Quick question ... I was looking at the wireless adaptor sca 3083 but I can't find out if it can be triggered using the onboard flash of the DS.

philzucker
OP philzucker Veteran Member • Posts: 9,463
Re: A short tutorial on old compact Metz flashes

barneycg wrote:

I love my 40MZ-2 ... got it BNIB for the princely sum of £25

Good price!

Quick question ... I was looking at the wireless adaptor sca 3083
but I can't find out if it can be triggered using the onboard flash
of the DS.

Yes, you can. The SCA 3083 allows for different modes of pre-flash suppression, and the first one of those works nicely with the Ds' onboard flash.

-- hide signature --

Phil

GMT +1

JensR Forum Pro • Posts: 17,971
Re: A short tutorial on old compact Metz flashes

Hi Phil!

Excellent overview, thanks! And thanks for the plug

  • the SCA 3702 (expensive, around 40 Euros), the dedicated Pentax

AF adapter that transmit all sorts of camera data to the flash
(e.g. ISO, aperture, focal length);

The 3701 works exactly the same BUT it has problem with Auto modes. This was first reported by RichardDay and verified by me (and maybe others). We assume it is due to the communication of Smart Auto mode values. The problem "only" occurs with higher ISO sensitivities. The 3701 is slightly cheaper than the 3702 (and more common on the sued market). But I would urge anyone to either buy the 3702 and get proper Smart Auto for the whole ISO range, or the 301 and save money with "dumb" Auto flash.

  • the SCA 3083 (even more expensive, around 50 Euros) that allows

the flash to act as a wireless slave in different combinations.

It is over-engineered (IMO) if you want to use it as a dumb trigger. It can be set to ignore a preflash (which is hand) but the high price is due to it enabling wireless TTL and even preflash (with other brands). EDIT: You mentioned this further down, sorry.
Dumb triggers can be bought for 10 Euros, but they will not ignore preflashes.

for details on this); with the *ist D and Ds there is even TTL
support (albeit limited to ISO 200 and 400).

You can use flash exposure compensation to remedy that: For each ISO step beyond 400, the TTL metering overexposes by one stop. When in Av mode, EC becomes FEC and thus it is easy to correct (within limits of course).

cable; the SCA 301 has an 2,5mm plug (female) built in,

Really? Are you sure you don't mean the 3001? I only have the 301 and I think it does not offer this. I'll check tonight.

40 MZ-3: Same size, features and layout as MZ-1, but with second
reflector as MZ-2. No ND filters for second reflector. Acoustic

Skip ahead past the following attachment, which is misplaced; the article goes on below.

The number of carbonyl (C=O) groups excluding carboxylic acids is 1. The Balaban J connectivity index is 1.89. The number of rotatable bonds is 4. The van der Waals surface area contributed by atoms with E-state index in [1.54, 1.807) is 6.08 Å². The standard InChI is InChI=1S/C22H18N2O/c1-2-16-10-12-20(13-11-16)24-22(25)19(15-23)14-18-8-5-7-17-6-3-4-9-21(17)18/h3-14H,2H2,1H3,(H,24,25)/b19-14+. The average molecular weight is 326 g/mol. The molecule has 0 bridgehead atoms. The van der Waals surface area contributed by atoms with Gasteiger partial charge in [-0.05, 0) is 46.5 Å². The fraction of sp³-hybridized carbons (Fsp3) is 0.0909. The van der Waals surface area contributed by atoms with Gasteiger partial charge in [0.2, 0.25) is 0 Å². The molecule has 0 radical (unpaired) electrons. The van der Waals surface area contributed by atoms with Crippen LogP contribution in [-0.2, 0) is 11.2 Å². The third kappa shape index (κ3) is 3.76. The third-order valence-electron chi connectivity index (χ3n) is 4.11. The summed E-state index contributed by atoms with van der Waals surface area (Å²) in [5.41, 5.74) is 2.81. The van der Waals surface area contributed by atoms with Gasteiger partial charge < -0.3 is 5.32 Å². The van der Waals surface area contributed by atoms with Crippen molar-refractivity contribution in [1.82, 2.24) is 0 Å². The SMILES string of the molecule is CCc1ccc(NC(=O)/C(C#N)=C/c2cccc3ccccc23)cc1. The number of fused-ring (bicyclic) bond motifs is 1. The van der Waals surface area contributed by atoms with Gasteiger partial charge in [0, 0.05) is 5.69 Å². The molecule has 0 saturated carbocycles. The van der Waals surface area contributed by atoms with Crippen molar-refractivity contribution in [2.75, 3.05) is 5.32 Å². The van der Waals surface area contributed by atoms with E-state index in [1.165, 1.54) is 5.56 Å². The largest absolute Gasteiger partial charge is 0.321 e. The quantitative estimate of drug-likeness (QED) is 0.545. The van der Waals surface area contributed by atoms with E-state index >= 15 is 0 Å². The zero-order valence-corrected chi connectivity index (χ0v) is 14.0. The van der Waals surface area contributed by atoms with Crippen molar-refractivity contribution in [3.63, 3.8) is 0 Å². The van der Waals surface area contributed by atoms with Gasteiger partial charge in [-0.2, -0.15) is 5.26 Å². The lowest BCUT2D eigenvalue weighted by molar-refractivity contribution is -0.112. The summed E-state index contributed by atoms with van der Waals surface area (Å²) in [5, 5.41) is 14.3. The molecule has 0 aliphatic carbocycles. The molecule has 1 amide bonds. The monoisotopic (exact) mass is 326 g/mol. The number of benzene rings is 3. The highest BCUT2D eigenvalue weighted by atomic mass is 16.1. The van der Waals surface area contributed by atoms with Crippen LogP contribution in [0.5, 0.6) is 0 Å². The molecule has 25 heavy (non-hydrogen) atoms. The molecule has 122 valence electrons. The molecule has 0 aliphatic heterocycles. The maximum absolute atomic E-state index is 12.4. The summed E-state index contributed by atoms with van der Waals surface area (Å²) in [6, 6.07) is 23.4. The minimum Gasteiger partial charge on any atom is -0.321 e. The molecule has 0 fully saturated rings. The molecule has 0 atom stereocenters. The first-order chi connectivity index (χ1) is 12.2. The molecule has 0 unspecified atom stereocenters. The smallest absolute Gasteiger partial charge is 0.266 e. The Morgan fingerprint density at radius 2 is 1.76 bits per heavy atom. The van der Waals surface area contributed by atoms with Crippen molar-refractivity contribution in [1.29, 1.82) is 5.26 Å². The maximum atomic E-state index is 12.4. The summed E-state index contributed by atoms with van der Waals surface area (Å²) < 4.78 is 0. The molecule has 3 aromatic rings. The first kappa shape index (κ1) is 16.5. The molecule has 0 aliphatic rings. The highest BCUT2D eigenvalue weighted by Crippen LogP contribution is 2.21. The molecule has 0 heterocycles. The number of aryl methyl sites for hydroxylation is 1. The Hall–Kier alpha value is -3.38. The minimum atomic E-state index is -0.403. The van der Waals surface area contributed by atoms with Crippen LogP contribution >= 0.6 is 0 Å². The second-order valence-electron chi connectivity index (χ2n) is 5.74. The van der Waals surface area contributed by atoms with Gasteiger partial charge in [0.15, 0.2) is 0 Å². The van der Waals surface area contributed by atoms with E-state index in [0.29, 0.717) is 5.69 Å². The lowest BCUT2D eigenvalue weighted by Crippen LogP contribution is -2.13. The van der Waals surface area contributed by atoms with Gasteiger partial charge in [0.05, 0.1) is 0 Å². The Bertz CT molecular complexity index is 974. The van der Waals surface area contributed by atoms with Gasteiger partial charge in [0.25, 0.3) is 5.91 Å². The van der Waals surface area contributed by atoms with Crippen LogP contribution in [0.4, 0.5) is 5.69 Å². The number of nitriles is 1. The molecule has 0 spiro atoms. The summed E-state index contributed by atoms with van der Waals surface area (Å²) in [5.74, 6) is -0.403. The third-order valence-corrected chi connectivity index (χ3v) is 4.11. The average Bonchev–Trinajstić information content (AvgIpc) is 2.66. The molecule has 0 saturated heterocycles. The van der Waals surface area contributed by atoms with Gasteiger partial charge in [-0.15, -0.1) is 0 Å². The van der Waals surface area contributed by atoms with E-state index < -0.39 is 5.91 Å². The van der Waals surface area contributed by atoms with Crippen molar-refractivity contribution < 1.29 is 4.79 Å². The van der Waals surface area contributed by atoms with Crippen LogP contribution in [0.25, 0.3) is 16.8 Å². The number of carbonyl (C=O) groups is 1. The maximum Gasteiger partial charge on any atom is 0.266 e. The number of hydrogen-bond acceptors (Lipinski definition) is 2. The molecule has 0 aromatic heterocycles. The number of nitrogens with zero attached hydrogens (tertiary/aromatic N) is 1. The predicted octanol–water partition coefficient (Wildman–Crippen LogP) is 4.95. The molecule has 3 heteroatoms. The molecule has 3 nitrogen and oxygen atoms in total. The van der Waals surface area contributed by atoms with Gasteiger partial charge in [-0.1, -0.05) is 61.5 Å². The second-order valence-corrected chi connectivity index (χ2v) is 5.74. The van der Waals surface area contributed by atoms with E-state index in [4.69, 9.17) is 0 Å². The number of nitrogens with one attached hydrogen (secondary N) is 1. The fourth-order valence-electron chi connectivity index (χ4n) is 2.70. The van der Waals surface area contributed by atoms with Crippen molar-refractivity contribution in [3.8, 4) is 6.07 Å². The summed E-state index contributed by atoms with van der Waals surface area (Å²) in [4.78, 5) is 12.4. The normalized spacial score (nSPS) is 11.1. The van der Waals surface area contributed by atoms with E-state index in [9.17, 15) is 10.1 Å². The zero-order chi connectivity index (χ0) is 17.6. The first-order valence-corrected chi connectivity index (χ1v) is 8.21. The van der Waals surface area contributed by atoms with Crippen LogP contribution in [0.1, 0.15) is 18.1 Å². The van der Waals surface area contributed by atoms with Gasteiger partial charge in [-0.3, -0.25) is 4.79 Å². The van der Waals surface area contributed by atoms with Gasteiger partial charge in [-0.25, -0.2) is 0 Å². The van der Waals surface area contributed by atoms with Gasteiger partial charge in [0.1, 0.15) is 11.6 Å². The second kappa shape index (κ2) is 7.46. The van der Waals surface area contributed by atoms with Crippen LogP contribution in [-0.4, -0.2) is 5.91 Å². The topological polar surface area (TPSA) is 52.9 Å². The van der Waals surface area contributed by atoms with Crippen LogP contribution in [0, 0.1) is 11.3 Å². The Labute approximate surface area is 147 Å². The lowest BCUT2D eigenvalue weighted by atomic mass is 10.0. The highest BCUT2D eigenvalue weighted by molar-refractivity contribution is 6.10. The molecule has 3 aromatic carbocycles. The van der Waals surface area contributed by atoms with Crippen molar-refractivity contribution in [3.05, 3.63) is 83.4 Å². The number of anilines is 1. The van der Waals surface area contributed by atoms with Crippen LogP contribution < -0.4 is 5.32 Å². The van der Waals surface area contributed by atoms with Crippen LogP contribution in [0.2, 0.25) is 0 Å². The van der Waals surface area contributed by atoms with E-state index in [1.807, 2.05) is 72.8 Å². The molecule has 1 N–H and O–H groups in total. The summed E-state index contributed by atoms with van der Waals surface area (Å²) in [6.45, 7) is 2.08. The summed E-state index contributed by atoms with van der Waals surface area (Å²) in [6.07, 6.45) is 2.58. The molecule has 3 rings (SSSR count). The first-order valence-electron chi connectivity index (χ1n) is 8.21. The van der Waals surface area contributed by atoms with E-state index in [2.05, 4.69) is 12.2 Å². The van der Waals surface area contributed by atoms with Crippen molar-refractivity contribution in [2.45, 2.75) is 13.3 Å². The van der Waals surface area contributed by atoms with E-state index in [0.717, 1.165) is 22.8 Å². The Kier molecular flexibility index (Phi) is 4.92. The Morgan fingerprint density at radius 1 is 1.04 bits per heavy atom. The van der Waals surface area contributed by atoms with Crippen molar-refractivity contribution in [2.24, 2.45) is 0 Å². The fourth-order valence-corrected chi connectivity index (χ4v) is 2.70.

signaling feature same as with the MZ-2.

I'm pretty sure my 40 has that ND filter. I'm not sure though whether it is for the second reflector or the auto metering cell (to create overexposure)

40 MZ-3i: Same as MZ-3, but additional support for some cameras
(non-Pentax). See 40 MZ-1i.

Good info, always wondered about that one.

Here a peek on my growing Metz family

I'll spare the forum a collection of my Metz and Braun SCA flashes. I suffered from FBA beyond reasonening

So I'll just say that I use my 40-MZ3 and 32-MZ3 intensively and sometimes together.

Cheers
Jens

PS: Sorry, it took me 3+ hours to complete the post, so apologies to anyone who postes something similar before I did.

-- hide signature --

'Well, 'Zooming with your feet' is usually a stupid thing as zoom rings are designed for hands.' (Me, 2006)
http://www.jensroesner.de/
--=! Condemning proprietary batteries since 1976 !=--

philzucker
OP philzucker Veteran Member • Posts: 9,463
Re: A short tutorial on old compact Metz flashes

Hi, Jens!

JensR wrote:

Hi Phil!

Excellent overview, thanks! And thanks for the plug

You're welcome!

  • the SCA 3083 (even more expensive, around 50 Euros) that allows

the flash to act as a wireless slave in different combinations.

It is over-engineered (IMO) if you want to use it as a dumb
trigger. It can be set to ignore a preflash (which is hand) but the
high price is due to it enabling wireless TTL and even preflash
(with other brands). EDIT: You mentioned this further down, sorry.
Dumb triggers can be bought for 10 Euros, but they will not ignore
preflashes.

Yup. With "in different combinations" I meant the ability for a master/slave control circuit with one MZ40 acting as master, and others with the SCA 3083 as slaves. For a dumb trigger it's indeed quite expensive.

cable; the SCA 301 has an 2,5mm plug (female) built in,

Really? Are you sure you don't mean the 3001? I only have the 301
and I think it does not offer this. I'll check tonight.

I have two 301s - and both have that unobtrusive hole. I asked Metz support what plug to use, and they said any standard 2.5mm one would do. It works!

40 MZ-3: Same size, features and layout as MZ-1, but with second
reflector as MZ-2. No ND filters for second reflector. Acoustic
signaling feature same as with the MZ-2.

I'm pretty sure my 40 has that ND filter. I'm not sure though
whether it is for the second reflector or the auto metering cell
(to create overexposure)

Ahh, my fault. I stand corrected. The MZ-3 has them - as I wrote the MZ-3 I recently bought hasn't reached me yet, and so I looked in the manual to find out - but I overlooked it. Yes, it has both grad filters for the secondary reflector.

-- hide signature --

Phil

GMT +1

JensR Forum Pro • Posts: 17,971
Re: A short tutorial on old compact Metz flashes

Quick question ... I was looking at the wireless adaptor sca 3083
but I can't find out if it can be triggered using the onboard flash
of the DS.

Yes, you can. The SCA 3083 allows for different modes of pre-flash
suppression, and the first one of those works nicely with the Ds'
onboard flash.

Just to make sure, because there's often confusion about that:

You can trigger it, but not control it. No wireless P-TTL. The camera will do the preflash, adjust its own flash, and for the main flash, the slave flash fires in addition. Either in its manual or auto mode.

Cheers
Jens

-- hide signature --

'Well, 'Zooming with your feet' is usually a stupid thing as zoom rings are designed for hands.' (Me, 2006)
http://www.jensroesner.de/
--=! Condemning proprietary batteries since 1976 !=--